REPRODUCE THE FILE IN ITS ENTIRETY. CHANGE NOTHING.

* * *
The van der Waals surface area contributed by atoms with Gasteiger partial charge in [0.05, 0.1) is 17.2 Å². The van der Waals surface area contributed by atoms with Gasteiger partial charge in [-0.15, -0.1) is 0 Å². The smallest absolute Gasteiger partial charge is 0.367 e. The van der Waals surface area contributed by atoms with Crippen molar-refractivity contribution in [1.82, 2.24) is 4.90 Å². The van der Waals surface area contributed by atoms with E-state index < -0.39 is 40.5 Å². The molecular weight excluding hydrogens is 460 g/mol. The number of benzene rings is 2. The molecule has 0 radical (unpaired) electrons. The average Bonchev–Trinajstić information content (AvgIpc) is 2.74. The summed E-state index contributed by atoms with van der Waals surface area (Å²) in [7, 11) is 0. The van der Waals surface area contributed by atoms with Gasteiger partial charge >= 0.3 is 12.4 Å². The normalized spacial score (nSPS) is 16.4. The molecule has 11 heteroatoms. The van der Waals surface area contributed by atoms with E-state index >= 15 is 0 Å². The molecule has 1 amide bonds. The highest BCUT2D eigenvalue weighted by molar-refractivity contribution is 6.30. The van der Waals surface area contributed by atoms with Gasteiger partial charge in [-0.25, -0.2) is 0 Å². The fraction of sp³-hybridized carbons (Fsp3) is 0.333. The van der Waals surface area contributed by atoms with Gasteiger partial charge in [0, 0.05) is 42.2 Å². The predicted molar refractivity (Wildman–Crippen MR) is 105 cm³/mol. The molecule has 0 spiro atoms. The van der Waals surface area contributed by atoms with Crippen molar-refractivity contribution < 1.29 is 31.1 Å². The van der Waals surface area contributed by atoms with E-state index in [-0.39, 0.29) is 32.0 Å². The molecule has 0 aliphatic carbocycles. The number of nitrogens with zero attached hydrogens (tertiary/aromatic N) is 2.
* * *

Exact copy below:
The van der Waals surface area contributed by atoms with Gasteiger partial charge in [0.05, 0.1) is 17.2 Å². The van der Waals surface area contributed by atoms with Gasteiger partial charge in [-0.15, -0.1) is 0 Å². The smallest absolute Gasteiger partial charge is 0.367 e. The van der Waals surface area contributed by atoms with Crippen molar-refractivity contribution in [1.82, 2.24) is 4.90 Å². The van der Waals surface area contributed by atoms with E-state index < -0.39 is 40.5 Å². The molecular weight excluding hydrogens is 460 g/mol. The number of benzene rings is 2. The molecule has 0 radical (unpaired) electrons. The average Bonchev–Trinajstić information content (AvgIpc) is 2.74. The summed E-state index contributed by atoms with van der Waals surface area (Å²) in [7, 11) is 0. The van der Waals surface area contributed by atoms with Gasteiger partial charge >= 0.3 is 12.4 Å². The normalized spacial score (nSPS) is 16.4. The molecule has 11 heteroatoms. The van der Waals surface area contributed by atoms with E-state index >= 15 is 0 Å². The molecule has 1 amide bonds. The highest BCUT2D eigenvalue weighted by molar-refractivity contribution is 6.30. The van der Waals surface area contributed by atoms with Gasteiger partial charge in [-0.25, -0.2) is 0 Å². The fraction of sp³-hybridized carbons (Fsp3) is 0.333. The van der Waals surface area contributed by atoms with Gasteiger partial charge in [0, 0.05) is 42.2 Å². The predicted molar refractivity (Wildman–Crippen MR) is 105 cm³/mol. The molecule has 0 spiro atoms. The van der Waals surface area contributed by atoms with Crippen molar-refractivity contribution < 1.29 is 31.1 Å². The van der Waals surface area contributed by atoms with E-state index in [-0.39, 0.29) is 32.0 Å². The molecule has 0 aliphatic carbocycles. The number of nitrogens with zero attached hydrogens (tertiary/aromatic N) is 2.